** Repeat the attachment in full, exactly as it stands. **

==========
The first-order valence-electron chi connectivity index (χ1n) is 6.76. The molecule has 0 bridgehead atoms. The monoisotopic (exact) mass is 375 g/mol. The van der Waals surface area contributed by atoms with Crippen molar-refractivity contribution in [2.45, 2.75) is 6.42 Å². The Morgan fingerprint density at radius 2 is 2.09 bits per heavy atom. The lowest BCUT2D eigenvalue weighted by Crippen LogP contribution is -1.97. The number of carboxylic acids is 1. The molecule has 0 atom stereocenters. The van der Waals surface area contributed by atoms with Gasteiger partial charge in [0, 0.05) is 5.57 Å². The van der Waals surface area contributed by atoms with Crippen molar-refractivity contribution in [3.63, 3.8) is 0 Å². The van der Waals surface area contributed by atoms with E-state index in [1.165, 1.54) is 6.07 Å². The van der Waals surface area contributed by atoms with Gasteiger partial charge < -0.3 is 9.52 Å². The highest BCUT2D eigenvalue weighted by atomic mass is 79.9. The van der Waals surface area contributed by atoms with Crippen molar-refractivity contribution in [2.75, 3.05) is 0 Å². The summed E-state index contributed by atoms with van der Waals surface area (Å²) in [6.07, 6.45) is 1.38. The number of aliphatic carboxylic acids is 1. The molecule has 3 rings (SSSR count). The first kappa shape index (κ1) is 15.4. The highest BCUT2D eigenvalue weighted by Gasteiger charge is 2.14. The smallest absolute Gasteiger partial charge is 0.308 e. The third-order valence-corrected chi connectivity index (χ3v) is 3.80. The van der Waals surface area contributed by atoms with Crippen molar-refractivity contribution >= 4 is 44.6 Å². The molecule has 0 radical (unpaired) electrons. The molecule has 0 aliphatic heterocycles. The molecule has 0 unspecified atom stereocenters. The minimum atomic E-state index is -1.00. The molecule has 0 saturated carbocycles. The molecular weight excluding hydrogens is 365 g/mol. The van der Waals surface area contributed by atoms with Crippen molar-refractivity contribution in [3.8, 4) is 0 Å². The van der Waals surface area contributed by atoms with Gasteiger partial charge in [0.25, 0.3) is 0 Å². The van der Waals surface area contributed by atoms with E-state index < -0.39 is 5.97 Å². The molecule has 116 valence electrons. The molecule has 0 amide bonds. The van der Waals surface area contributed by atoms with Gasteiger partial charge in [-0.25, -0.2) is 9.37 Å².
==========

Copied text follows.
The first-order valence-electron chi connectivity index (χ1n) is 6.76. The molecule has 0 bridgehead atoms. The monoisotopic (exact) mass is 375 g/mol. The van der Waals surface area contributed by atoms with Crippen molar-refractivity contribution in [2.45, 2.75) is 6.42 Å². The Morgan fingerprint density at radius 2 is 2.09 bits per heavy atom. The lowest BCUT2D eigenvalue weighted by Crippen LogP contribution is -1.97. The number of carboxylic acids is 1. The molecule has 0 atom stereocenters. The van der Waals surface area contributed by atoms with Gasteiger partial charge in [0, 0.05) is 5.57 Å². The van der Waals surface area contributed by atoms with Crippen molar-refractivity contribution in [3.63, 3.8) is 0 Å². The van der Waals surface area contributed by atoms with E-state index in [1.165, 1.54) is 6.07 Å². The van der Waals surface area contributed by atoms with Gasteiger partial charge < -0.3 is 9.52 Å². The highest BCUT2D eigenvalue weighted by atomic mass is 79.9. The van der Waals surface area contributed by atoms with Crippen molar-refractivity contribution in [2.75, 3.05) is 0 Å². The summed E-state index contributed by atoms with van der Waals surface area (Å²) in [6.07, 6.45) is 1.38. The number of aliphatic carboxylic acids is 1. The molecule has 3 rings (SSSR count). The first kappa shape index (κ1) is 15.4. The highest BCUT2D eigenvalue weighted by Gasteiger charge is 2.14. The smallest absolute Gasteiger partial charge is 0.308 e. The third-order valence-corrected chi connectivity index (χ3v) is 3.80. The van der Waals surface area contributed by atoms with Crippen molar-refractivity contribution >= 4 is 44.6 Å². The molecule has 0 radical (unpaired) electrons. The molecule has 0 aliphatic heterocycles. The molecule has 0 unspecified atom stereocenters. The minimum atomic E-state index is -1.00. The molecule has 0 saturated carbocycles. The molecular weight excluding hydrogens is 365 g/mol. The van der Waals surface area contributed by atoms with Crippen molar-refractivity contribution in [3.8, 4) is 0 Å². The van der Waals surface area contributed by atoms with Gasteiger partial charge in [0.25, 0.3) is 0 Å². The van der Waals surface area contributed by atoms with E-state index < -0.39 is 5.97 Å². The molecule has 116 valence electrons. The molecule has 0 amide bonds. The van der Waals surface area contributed by atoms with Gasteiger partial charge in [-0.25, -0.2) is 9.37 Å².